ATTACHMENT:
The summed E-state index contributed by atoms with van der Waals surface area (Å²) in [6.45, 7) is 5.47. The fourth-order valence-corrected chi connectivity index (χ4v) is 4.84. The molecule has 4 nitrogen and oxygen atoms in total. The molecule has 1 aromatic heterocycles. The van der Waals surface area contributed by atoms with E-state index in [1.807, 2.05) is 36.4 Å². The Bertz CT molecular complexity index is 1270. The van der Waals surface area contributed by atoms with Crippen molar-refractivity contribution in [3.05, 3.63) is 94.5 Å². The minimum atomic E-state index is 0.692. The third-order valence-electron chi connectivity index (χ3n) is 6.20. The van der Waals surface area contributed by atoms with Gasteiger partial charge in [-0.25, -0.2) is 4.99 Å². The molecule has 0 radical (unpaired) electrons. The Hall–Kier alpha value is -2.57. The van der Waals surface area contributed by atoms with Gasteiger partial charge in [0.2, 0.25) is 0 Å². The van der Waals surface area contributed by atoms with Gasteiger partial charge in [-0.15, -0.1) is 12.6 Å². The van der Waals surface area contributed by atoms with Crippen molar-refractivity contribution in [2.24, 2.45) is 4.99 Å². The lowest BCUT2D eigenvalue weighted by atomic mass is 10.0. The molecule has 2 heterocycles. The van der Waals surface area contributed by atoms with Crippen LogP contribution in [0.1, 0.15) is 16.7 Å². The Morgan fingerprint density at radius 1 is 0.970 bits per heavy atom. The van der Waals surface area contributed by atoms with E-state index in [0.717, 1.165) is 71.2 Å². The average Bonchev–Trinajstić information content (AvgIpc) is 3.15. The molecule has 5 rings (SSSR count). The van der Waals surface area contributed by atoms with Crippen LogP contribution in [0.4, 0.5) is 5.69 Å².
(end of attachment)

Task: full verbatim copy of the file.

The summed E-state index contributed by atoms with van der Waals surface area (Å²) in [6.45, 7) is 5.47. The fourth-order valence-corrected chi connectivity index (χ4v) is 4.84. The molecule has 4 nitrogen and oxygen atoms in total. The molecule has 1 aromatic heterocycles. The van der Waals surface area contributed by atoms with E-state index in [1.807, 2.05) is 36.4 Å². The Bertz CT molecular complexity index is 1270. The van der Waals surface area contributed by atoms with Crippen molar-refractivity contribution in [3.05, 3.63) is 94.5 Å². The minimum atomic E-state index is 0.692. The third-order valence-electron chi connectivity index (χ3n) is 6.20. The van der Waals surface area contributed by atoms with Gasteiger partial charge in [-0.25, -0.2) is 4.99 Å². The molecule has 0 radical (unpaired) electrons. The Hall–Kier alpha value is -2.57. The van der Waals surface area contributed by atoms with Gasteiger partial charge in [0.2, 0.25) is 0 Å². The van der Waals surface area contributed by atoms with Gasteiger partial charge in [-0.15, -0.1) is 12.6 Å². The van der Waals surface area contributed by atoms with Crippen molar-refractivity contribution in [2.24, 2.45) is 4.99 Å². The lowest BCUT2D eigenvalue weighted by atomic mass is 10.0. The molecule has 2 heterocycles. The van der Waals surface area contributed by atoms with Crippen LogP contribution in [0.1, 0.15) is 16.7 Å². The Morgan fingerprint density at radius 1 is 0.970 bits per heavy atom. The van der Waals surface area contributed by atoms with E-state index in [0.717, 1.165) is 71.2 Å². The average Bonchev–Trinajstić information content (AvgIpc) is 3.15. The molecule has 5 rings (SSSR count). The van der Waals surface area contributed by atoms with Crippen LogP contribution in [0.4, 0.5) is 5.69 Å².